Older people who break a bone are at a significantly greater risk for another fracture. This also increases their chance of premature death, as well as pain, infection, depression and functional decline. How could they avoid a fracture?
How Doctors Should Help Patients Avoid a Fracture:
The logical thing for doctors to do, say researchers writing in JAMA Internal Medicine, is review the list of prescription medications people are taking when they break a bone. Then the doctors ought to change those drugs that could raise fracture risk.
Unfortunately, that doesn’t seem to happen most of the time. The investigators reviewed the Medicare Part D prescription drug records of more than 168,000 older people who had broken a bone.
Drugs That Disrupt Balance:
They found that about three fourths of these individuals were taking drugs that could predispose them to fracture. Some were taking sleeping pills such as zolpidem (Ambien) or benzodiazepine anti-anxiety medicines such as alprazolam (Xanax) or clonazepam (Klonopin). Drugs of this sort can lead to unsteadiness.
Other drugs that may affect balance include antidepressants, especially SSRI-type drugs such as fluoxetine (Prozac) or sertraline (Zoloft). Many common blood pressure medications, including thiazide diuretics like hydrochlorothiazide, can cause dizziness. Blood pressure pills like clonidine (Catapres, Kapvay) or guanfacine (Intuniv, Tenex) often cause lightheadedness or even fainting if a person stands up suddenly.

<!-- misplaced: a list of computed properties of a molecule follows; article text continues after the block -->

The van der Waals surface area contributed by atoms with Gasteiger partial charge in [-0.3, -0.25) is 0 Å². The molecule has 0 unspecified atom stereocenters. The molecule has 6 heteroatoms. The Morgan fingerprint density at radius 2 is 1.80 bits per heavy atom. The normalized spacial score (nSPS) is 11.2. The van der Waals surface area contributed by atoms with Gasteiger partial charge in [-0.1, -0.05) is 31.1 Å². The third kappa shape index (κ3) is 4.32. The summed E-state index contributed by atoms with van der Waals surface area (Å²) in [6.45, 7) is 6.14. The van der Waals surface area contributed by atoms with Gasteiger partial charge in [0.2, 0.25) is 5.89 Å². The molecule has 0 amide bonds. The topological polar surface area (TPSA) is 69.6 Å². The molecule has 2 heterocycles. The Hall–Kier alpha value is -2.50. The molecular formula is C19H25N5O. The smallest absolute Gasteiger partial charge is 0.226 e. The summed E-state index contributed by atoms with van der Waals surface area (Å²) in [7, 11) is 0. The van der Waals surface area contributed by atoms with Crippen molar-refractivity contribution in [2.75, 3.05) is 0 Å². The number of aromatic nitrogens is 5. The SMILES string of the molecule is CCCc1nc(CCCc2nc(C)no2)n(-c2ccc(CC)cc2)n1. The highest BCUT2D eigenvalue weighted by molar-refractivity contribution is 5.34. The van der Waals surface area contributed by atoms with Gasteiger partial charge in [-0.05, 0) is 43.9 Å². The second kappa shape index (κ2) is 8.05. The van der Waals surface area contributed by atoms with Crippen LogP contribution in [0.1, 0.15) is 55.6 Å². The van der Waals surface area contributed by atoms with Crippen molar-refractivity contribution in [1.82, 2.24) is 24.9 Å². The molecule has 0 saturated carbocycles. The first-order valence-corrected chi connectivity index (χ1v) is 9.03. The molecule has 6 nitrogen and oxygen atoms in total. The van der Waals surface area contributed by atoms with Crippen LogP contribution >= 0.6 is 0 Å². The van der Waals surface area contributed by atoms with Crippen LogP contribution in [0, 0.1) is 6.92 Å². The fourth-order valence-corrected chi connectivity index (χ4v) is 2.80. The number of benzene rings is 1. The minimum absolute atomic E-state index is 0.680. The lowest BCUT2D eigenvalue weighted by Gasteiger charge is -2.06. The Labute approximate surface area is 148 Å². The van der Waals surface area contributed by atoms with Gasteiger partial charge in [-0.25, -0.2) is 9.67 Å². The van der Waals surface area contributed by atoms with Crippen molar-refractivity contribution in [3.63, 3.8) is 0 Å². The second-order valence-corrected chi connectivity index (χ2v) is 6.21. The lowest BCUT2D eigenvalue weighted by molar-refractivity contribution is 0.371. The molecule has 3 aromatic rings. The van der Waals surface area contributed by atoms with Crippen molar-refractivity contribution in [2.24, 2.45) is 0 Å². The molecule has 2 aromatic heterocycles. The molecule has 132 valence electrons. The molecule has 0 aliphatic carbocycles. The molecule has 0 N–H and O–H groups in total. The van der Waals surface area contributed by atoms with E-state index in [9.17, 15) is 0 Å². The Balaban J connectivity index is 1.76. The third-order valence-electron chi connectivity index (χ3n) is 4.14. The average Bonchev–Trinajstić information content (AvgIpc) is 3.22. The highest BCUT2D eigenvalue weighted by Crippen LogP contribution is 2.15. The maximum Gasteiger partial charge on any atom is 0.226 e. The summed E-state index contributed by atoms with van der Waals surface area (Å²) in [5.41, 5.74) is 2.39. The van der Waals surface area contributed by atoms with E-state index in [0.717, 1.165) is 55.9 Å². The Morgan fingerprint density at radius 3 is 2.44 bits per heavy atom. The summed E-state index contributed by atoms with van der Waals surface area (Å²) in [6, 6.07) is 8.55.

Drugs That Weaken Bones:
Other people in the study were taking inhaled corticosteroids for asthma or COPD. More than a quarter were on acid-suppressing drugs that weaken bones. These are PPI medications such as esomeprazole (Nexium), lansoprazole (Prevacid) or omeprazole (Prilosec). Anticonvulsants can also undermine bone strength.
Ask Your Doctor to Help You Avoid a Fracture:
It is disappointing that very few of these prescriptions were changed even after a nasty fracture. Perhaps the doctors who prescribed the medication were not the ones who took care of the patients when the fracture occurred. If doctors are not thinking about this problem, patients may need to bring it to their attention.
People who have broken a bone should ask their doctors to review all their medications to avoid a fracture in the future. Using alternatives to the riskiest medicines could reduce the likelihood that drugs for indigestion, insomnia or hypertension will increase the chance of another fracture. A medicine designed to improve bone strength such as alendronate (Fosamax) might also be considered. Such changes should be made only under a doctor’s supervision.